Why the Earned Income Tax Credit (EITC) Matters
Millions of people are working hard and still struggle to make ends meet. Working families living in poverty need both immediate relief and support that will help increase their children’s chances to move out of poverty in the future. The Earned Income Tax Credit (EITC) puts money back into the pockets of working families to help them to reduce the impact of poverty today— so that they are able to buy groceries, pay utility bills, and buy school supplies—and also helps them begin to break the cycle of poverty for future generations by getting additional education and training, better transportation, and saving for their children’s education.
Erica Williams, Center on Budget and Policy Priorities
How does the EITC improve the lives of working families?
Don Baylor, (formerly) Urban Institute
How do families use the EITC to improve their lives?
Anita Garrett, United Way Association of South Carolina
The Earned Income Tax Credit (EITC) is a federal tax credit for people who work and have low to moderate earned incomes. The EITC reduces the amount of federal taxes owed and may also provide a refund.
Because the EITC puts money back into the pockets of low-income families, the EITC has been called one of the largest and most effective poverty-reduction programs in the nation. Each year, the federal EITC lifts millions of people out of poverty. In 2016, the EITC lifted about 5.8 million people out of poverty, including about 3 million children.
When filing taxes for 2018, working families with children with annual incomes below about $40,320 to $54,884 (depending on marital status and the number of dependent children) may be eligible for the federal EITC. Working people without dependent children who have incomes below about $15,270 ($20,950 for a married couple) can receive a very small EITC. Read more about EITC eligibility in this report from the Center on Budget and Policy Priorities.
There are now 29 states and the District of Columbia with a state EITC. Learn more about state EITCs from Center on Budget and Policy Priorities’ reports and access Tax Credits for Workers and Their Families’ state-by-state data and resources.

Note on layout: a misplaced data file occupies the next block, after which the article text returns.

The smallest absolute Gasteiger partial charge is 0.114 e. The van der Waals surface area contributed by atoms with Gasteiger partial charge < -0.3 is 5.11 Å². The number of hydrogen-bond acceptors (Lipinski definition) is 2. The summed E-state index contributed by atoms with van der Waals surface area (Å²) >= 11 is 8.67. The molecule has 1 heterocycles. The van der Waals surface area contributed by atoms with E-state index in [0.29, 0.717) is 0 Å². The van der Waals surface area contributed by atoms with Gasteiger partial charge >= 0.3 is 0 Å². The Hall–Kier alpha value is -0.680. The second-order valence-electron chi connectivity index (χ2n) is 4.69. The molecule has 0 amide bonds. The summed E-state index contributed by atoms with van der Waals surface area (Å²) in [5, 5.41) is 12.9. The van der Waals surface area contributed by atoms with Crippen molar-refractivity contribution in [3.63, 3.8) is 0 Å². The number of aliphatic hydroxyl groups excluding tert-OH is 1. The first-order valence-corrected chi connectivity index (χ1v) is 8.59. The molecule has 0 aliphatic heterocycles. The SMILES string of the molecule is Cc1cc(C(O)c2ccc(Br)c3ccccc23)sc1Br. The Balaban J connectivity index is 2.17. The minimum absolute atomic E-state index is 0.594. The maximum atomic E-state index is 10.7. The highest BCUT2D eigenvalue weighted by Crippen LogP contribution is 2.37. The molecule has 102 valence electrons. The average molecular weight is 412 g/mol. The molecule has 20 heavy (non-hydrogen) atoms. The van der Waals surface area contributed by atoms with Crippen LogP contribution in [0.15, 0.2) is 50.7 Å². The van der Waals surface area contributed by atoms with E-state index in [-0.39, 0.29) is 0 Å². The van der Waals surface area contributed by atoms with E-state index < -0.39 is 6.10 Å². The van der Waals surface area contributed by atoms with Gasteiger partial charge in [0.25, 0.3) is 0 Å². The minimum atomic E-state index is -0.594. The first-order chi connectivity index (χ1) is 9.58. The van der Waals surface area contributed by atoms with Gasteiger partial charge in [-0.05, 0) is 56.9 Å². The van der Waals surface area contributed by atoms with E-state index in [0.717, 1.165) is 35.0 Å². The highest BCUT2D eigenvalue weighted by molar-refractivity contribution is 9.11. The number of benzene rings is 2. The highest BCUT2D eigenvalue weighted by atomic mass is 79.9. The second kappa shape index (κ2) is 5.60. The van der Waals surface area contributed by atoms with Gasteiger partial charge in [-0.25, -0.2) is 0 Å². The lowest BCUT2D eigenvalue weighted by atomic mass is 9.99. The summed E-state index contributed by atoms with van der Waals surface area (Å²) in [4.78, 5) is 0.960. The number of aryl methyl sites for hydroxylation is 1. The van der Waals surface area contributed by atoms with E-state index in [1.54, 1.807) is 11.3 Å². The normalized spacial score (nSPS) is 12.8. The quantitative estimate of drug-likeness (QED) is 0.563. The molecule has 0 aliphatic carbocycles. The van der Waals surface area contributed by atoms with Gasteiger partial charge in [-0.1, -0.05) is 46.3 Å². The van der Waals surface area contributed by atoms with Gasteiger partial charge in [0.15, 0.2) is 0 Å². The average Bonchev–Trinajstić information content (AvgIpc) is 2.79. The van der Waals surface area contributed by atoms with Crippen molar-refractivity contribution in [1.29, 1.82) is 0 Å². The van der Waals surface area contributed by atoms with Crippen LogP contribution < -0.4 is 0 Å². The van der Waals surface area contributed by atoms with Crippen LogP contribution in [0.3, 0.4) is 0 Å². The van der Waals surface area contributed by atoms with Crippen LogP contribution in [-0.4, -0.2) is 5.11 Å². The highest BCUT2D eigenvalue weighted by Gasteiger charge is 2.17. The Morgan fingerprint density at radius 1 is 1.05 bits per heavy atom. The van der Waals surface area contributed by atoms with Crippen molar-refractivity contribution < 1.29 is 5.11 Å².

Research shows that the Earned Income Tax Credit (EITC) provides work, income, educational, and health benefits to its recipients and their children. Recent research indicates the income from these tax credits leads to benefits at virtually every stage of life. In addition, tax credits can be a tool to advance equity.
Read more about the impacts – including the two-generation impacts – of the EITC below:
- State Earned Income Tax Credits Help Build Opportunity for People of Color and Women, CBPP, July 2018
- The Earned Income Tax Credit: A Key Policy to Support Families Facing Wage Stagnation, University of California at Berkeley’s Institute for Research on Labor and Employment, January 2017.
- EITC and Child Tax Credit Promote Work, Reduce Poverty, and Support Children’s Development, CBPP, October 2015.
- Two Generation Approaches to Poverty Reduction and the EITC, EITC Funders Network, Grantmakers Income Security Taskforce (GIST), and Grantmakers for Children, Youth and Families (GCYF), Fall 2015.
To help improve the efforts to protect current and create new state EITCs, Economic Opportunity Funders (formerly known as GIST) and the EITC Funders Network administer and oversee the EITC Rapid Response, Campaign and Policy Development Fund. The three funds are guided by an advisory group, supported by two national funders and administered by EOF and the EITC Funders Network in partnership with the Center on Budget and Policy Priorities (CBPP) and The Hatcher Group.
To date, $954,000 has been awarded to 20 state networks in rapid response funds, $900,000 has been awarded to five state networks in policy development funds and $200,000 has been awarded to four state networks in campaign funds.
The Tax Policy Center’s EITC Interactive Database provides users with access to IRS data on federal individual income tax filers. Data are available for all ZIP codes, cities, counties, metropolitan areas, states, state legislative districts, and congressional districts in the United States.
- The IRS site provides information on volunteer tax preparation services and EITC eligibility criteria.
- The Center on Budget and Policy Priorities provides research on the EITC as well as overviews and policy basics.
- Tax Credits for Working Families includes resources at both the national and state level related to EITC and other tax credits for working families.